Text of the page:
For a few years now, electric drive has been on just about everyone’s lips in the automotive domain. With the choice of available vehicles types ever-expanding (everything from the Nissan LEAF to the Tesla Model S to the new Chevrolet Bolt, among others), the plug-in hybrid is here to stay, and this time for keeps. But even as this trend continues to grow, at the other end of the spectrum the automotive manufacturers continue to peddle a dream. A most distinctly American dream.
As you can see from the photo that accompanies this article, the Watkins Glen Gray-coloured beast is one of the most perfect illustrations of this dream. The Chevrolet Corvette is considered by many, yours truly included, to be the ultimate American sports car.
In order to squeeze the most profitability out of the very expensive platform the Corvette is built on, Chevrolet has had no choice but to offer multiple versions of its flagship model – similarly to what Porsche has done with its 911, and Ford with its Mustang. This explains the Z51 options package of the base model, the slightly insane top-end Z06, the highly anticipated upcoming ZR1, and the Grand Sport version that occupies the middle ground in the lineup. Like the sixth-generation of the Corvette (the C6), the new GS is likely to take home the lion’s share of sales of the C7 model, for the very simple reason that it’s probably the best Corvette in the current family.
The lines of the Z06, the heart of the Stingray
The Grand Sport retails for a few dollars more than the Corvette Stingray equipped with the Z51 package; but even at a starting price of $75,895, the coupe is actually a good deal. To be sure, the model I used for my road test came in at over $100,000 – a tidy sum, I’ll grant you – but it’s an entirely reasonable amount to pay for a car that rivals the world’s best sports cars, which it does despite “settling” for the 460 hp produced by the 6.2L naturally aspirated V8 LT1 engine of the base model.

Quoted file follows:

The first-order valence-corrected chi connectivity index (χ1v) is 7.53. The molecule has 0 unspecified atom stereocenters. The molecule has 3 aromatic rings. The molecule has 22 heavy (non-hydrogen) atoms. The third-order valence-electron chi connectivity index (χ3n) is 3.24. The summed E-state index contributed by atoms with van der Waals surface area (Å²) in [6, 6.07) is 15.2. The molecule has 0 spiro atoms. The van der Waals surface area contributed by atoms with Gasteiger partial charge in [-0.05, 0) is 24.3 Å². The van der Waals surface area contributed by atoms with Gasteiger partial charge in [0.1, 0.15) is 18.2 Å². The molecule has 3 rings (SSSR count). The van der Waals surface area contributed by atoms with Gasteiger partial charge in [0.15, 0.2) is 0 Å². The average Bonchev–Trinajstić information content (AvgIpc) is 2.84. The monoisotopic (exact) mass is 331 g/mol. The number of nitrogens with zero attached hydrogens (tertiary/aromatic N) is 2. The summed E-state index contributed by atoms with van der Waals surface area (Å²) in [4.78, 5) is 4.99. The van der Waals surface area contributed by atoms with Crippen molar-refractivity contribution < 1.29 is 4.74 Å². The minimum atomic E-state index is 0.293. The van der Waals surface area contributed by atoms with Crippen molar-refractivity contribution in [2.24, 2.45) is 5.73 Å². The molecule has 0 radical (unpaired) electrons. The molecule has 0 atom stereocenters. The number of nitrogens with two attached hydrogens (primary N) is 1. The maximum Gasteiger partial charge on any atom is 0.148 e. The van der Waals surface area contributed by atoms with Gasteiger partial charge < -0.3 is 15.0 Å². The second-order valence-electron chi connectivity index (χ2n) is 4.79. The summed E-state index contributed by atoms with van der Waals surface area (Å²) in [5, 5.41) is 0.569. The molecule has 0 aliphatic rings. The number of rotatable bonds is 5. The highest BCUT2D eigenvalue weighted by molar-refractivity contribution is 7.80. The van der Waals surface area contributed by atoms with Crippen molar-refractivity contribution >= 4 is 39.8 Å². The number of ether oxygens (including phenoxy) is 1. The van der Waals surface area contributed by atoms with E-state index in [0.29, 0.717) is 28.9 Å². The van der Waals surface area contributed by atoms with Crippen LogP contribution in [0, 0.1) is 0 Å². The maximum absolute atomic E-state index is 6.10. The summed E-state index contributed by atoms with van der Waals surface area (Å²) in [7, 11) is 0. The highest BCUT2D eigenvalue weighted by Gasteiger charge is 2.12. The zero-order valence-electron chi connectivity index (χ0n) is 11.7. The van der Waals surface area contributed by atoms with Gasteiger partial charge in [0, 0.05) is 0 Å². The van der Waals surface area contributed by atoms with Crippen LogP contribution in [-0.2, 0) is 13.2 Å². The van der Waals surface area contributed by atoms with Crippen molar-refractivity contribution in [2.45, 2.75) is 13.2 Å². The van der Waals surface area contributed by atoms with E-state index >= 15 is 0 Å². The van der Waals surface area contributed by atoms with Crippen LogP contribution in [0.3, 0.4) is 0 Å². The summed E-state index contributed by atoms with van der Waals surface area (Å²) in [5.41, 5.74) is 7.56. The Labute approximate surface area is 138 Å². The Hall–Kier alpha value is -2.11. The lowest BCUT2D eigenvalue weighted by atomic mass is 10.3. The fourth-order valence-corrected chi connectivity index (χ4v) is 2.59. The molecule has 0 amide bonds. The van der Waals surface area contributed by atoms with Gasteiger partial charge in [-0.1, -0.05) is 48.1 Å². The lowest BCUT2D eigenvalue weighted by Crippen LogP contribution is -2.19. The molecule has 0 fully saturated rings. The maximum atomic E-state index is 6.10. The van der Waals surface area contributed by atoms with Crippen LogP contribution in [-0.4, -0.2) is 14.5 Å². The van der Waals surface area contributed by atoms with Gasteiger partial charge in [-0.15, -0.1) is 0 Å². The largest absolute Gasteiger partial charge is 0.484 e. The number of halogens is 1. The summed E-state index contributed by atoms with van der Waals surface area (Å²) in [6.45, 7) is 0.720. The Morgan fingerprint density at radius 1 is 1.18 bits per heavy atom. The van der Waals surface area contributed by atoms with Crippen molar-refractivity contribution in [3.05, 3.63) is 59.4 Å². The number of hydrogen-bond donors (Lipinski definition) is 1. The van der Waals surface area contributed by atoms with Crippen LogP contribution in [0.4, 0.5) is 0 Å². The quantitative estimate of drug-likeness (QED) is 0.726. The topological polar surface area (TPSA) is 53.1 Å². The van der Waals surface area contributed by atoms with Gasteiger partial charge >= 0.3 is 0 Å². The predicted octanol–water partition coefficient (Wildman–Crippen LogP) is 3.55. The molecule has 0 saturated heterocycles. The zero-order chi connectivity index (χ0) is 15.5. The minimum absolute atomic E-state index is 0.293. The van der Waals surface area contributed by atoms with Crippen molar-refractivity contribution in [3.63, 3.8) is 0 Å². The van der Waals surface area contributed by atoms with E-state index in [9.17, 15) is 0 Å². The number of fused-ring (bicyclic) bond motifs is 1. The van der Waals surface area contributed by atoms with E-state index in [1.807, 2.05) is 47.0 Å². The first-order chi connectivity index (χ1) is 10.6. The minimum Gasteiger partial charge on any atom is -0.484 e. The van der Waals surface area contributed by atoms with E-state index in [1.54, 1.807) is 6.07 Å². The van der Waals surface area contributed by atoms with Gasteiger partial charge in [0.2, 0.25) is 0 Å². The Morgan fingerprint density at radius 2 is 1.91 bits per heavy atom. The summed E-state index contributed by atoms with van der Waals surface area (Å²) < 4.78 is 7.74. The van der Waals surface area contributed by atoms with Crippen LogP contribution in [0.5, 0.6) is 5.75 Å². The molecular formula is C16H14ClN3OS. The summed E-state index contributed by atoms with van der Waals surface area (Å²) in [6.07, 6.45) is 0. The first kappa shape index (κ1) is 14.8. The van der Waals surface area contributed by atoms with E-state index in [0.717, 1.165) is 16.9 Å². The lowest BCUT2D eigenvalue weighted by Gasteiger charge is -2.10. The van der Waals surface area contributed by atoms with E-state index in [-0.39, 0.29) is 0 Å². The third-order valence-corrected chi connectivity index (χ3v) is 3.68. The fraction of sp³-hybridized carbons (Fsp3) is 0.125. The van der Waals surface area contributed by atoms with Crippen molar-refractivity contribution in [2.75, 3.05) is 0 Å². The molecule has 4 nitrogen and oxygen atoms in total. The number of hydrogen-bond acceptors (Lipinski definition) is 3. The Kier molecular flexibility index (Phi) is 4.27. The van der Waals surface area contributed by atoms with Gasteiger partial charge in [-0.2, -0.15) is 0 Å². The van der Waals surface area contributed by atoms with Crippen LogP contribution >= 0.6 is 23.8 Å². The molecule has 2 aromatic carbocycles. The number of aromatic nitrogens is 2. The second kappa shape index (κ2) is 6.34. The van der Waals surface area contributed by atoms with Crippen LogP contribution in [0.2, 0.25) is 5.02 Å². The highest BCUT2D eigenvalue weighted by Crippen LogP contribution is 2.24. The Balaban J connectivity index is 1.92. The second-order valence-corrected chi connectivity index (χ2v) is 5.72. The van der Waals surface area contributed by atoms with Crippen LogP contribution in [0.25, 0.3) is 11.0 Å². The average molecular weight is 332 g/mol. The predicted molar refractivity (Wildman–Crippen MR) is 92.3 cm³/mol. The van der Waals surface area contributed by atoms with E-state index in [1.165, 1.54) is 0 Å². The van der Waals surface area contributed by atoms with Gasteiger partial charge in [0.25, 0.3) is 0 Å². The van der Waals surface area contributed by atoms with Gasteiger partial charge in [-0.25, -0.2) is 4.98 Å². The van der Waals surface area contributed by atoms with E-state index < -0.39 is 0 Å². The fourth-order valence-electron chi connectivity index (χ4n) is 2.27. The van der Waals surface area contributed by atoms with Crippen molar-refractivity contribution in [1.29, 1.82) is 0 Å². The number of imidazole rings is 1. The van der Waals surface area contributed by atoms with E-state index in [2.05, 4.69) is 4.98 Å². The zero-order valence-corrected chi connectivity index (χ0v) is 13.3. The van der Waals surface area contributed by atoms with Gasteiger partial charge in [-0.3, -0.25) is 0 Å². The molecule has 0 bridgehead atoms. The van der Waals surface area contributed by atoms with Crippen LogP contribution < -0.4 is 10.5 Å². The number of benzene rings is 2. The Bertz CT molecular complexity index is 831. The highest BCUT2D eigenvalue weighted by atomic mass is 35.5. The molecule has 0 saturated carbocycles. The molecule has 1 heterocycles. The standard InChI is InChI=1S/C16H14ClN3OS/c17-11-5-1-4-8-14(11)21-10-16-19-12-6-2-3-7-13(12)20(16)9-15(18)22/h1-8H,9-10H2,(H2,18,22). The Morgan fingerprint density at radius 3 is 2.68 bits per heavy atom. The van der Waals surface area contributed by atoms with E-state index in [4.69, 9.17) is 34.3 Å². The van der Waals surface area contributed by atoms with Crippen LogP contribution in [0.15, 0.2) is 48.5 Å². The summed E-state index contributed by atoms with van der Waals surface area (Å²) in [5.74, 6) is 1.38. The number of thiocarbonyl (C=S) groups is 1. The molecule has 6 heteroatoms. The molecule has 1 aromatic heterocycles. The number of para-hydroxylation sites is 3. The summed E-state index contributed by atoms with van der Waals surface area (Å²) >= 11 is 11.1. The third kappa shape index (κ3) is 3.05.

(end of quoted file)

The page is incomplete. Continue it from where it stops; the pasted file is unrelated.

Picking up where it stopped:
Now, the Corvette Stingray is an exceedingly attractive car, but with all that gear it inherited from the Z06, the Grand Sport declares that it means business. Its carbon-fibre skid plates, as large as footboards, and its front and rear spoilers show it cares little for subtlety. The clear intention is to provide the car with additional aerodynamic support at high speeds.
Packed in under the fibreglass and carbon-fibre chassis are some high-level components. There are carbon-ceramic disc brakes, for starters, operating on 19-inch front and 20-inch back alloy wheels. The smooth-sole Michelin Pilot Super Sport Cup 2 tires that envelop these wheels are so wide that the engineers at Chevrolet were compelled to add a plasticized band to the outside of the wheel housings. These tires come with the Z07 package, and they stick to the tarmac like velcro. When Mother Nature gets involved, however, it’s wise to take it a little easy on the accelerator pedal, if you catch my drift! For the majority of drivers who will never take their Grand Sport on to the track, in other words, it’s probably best to stick with the standard tires. And there’s more to the Z07 package: the magnetic suspension not only gives the driver the ability to adjust the rebound via a control knob, it makes said driver’s life just that much easier.
A world-class interior